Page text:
Above, two shots of a pair of monarch caterpillars, eating one of my butterfly weeds.
I have a type that came on the wind, that I think is swamp milkweed. I’ve written about how it grows into a hedge along the garage in summer, and dies back in winter, and how popular it is with pollinators. The milkweed has been losing ground, though, for the past two years. I don’t know if a stand of goldenrod that’s taking over is killing it off, or if the hornbeam tree, rooting outwards, is the cause. Most of the milkweeds are stunted and yellowing. I’ve never seen a monarch among them.
Meanwhile, I always plant butterfly weed, and grow new ones from seed I collect. I came across these caterpillars one morning, and the next day, a single one was left. After that, they were both gone. But I don’t think they’ve been harmed. They are pretty toxic when grown to this size. I think they were both at the point of making their chrysalis, and dropped off into the shadier foliage to attach themselves.
Front and center is a bargain I found, on a front door display at our local Menard’s. These pots and their contents were priced at five dollars each. (I should have got more.) I thought the decorative pot was enough of a bargain for that price, and I chose one with fairly healthy plants—while they were all on sale for being tired and dried up.
Petunias and geraniums are rated for full sun. But if I’d brought home a tired group of plants and put them out in the sun, they would die. My pot has revived into a great display because I have it in shade. That’s a good tip when you get the cheapest, last ditch plants, and want to save them for the fun of trying. If you place them in shade, regardless of what they are, they may perk up fine in a few weeks.
The edge of my driveway border. I’ve been expanding it out this year with shrubs. This area is under a maple and looks like heavy shade, but the corner gets sun in the mornings, and parts of the border get sun all day. Another factor is the right angle of the driveway and street that frame this area. The pavements reflect light, so nothing is severely shaded. I put in a pair of spirea, and as you can see, top right and bottom center, they’re adding lots of new growth. That’s what I want them to do, reach towards each other, and fill in the space. I’m going to add two Encore azaleas, and a bird’s nest blue spruce. My goal is to plant over my steep little bank, so I don’t have to mow there. I’m also planning to move those iris, that have never bloomed, and are so thickety they block other perennials.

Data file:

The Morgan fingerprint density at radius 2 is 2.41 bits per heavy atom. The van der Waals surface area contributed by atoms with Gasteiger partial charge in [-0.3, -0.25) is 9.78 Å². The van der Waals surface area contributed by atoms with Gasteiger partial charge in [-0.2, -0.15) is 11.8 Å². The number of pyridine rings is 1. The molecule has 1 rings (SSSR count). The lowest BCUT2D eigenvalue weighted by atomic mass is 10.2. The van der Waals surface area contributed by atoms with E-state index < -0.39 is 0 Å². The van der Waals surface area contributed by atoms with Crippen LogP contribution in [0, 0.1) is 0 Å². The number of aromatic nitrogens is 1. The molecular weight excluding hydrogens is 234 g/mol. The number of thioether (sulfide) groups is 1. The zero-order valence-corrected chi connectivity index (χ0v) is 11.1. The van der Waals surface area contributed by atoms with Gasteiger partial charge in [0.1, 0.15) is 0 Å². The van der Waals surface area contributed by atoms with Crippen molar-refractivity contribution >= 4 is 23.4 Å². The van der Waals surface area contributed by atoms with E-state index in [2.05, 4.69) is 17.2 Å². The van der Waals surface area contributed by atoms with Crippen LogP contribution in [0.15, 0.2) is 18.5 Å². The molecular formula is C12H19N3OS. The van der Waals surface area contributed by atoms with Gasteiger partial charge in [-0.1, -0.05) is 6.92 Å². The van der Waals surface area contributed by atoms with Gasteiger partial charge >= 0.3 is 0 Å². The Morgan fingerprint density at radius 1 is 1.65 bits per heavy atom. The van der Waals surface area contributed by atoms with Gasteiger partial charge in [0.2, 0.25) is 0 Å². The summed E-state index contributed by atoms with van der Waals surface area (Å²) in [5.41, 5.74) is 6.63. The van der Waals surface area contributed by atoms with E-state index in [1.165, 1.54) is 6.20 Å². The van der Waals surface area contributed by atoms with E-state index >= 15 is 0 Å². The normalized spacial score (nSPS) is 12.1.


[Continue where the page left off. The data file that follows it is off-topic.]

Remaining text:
Thanks to shade, and the microclimate effect of the stick fence, seen in the background, I have pansies still blooming in late July. And they’re in the same bed as a dahlia that wintered over from last year.
Finally, my other surprise. After our late freeze this year, my pawpaw sapling never leafed out. Once it got to be July, I gave up on it, figuring it was dead. But a rabbit came along and bit off the stem (at least the 45 degree cut implies a rabbit). Afterwards, new growth shot up, all you can see above in just a couple of weeks. The multi-stems mean the pawpaw will be more a shrub than a tree, and in the lower right corner, you can see an extra sprout well away from the base of the original tree, beginning a grove.
My guess is that the stem had some tissue still sending signals to the roots that it was alive, and only when the rabbit severed that, did the tree decide it needed to grow back from the base. But if you have a seemingly winter-killed shrub or tree, you might try cutting off the dead top.